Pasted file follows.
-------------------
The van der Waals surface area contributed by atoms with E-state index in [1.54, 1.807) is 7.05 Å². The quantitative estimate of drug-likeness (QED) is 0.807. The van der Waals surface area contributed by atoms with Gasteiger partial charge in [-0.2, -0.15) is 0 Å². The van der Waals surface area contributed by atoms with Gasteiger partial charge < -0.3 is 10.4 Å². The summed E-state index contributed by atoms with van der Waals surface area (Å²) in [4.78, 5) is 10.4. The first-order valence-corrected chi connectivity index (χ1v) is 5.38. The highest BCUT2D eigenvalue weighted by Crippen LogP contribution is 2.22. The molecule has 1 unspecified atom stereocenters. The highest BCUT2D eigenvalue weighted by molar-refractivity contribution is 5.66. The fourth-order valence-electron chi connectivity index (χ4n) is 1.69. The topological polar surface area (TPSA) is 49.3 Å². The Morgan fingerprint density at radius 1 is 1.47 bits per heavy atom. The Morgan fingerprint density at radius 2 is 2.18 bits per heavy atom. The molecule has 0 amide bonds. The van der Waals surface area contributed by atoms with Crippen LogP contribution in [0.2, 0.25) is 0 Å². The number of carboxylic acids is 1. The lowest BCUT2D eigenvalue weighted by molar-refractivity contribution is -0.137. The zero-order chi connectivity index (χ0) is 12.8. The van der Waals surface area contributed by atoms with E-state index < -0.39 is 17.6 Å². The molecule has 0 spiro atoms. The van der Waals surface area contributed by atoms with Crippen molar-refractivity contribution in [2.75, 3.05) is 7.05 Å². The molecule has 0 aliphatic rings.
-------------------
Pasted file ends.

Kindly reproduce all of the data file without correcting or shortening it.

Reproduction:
The van der Waals surface area contributed by atoms with E-state index in [1.54, 1.807) is 7.05 Å². The quantitative estimate of drug-likeness (QED) is 0.807. The van der Waals surface area contributed by atoms with Gasteiger partial charge in [-0.2, -0.15) is 0 Å². The van der Waals surface area contributed by atoms with Gasteiger partial charge < -0.3 is 10.4 Å². The summed E-state index contributed by atoms with van der Waals surface area (Å²) in [4.78, 5) is 10.4. The first-order valence-corrected chi connectivity index (χ1v) is 5.38. The highest BCUT2D eigenvalue weighted by Crippen LogP contribution is 2.22. The molecule has 1 unspecified atom stereocenters. The highest BCUT2D eigenvalue weighted by molar-refractivity contribution is 5.66. The fourth-order valence-electron chi connectivity index (χ4n) is 1.69. The topological polar surface area (TPSA) is 49.3 Å². The Morgan fingerprint density at radius 1 is 1.47 bits per heavy atom. The Morgan fingerprint density at radius 2 is 2.18 bits per heavy atom. The molecule has 0 amide bonds. The van der Waals surface area contributed by atoms with Crippen LogP contribution in [0.2, 0.25) is 0 Å². The number of carboxylic acids is 1. The lowest BCUT2D eigenvalue weighted by molar-refractivity contribution is -0.137. The zero-order chi connectivity index (χ0) is 12.8. The van der Waals surface area contributed by atoms with E-state index < -0.39 is 17.6 Å². The molecule has 0 spiro atoms. The van der Waals surface area contributed by atoms with Crippen molar-refractivity contribution in [2.75, 3.05) is 7.05 Å². The molecule has 0 aliphatic rings.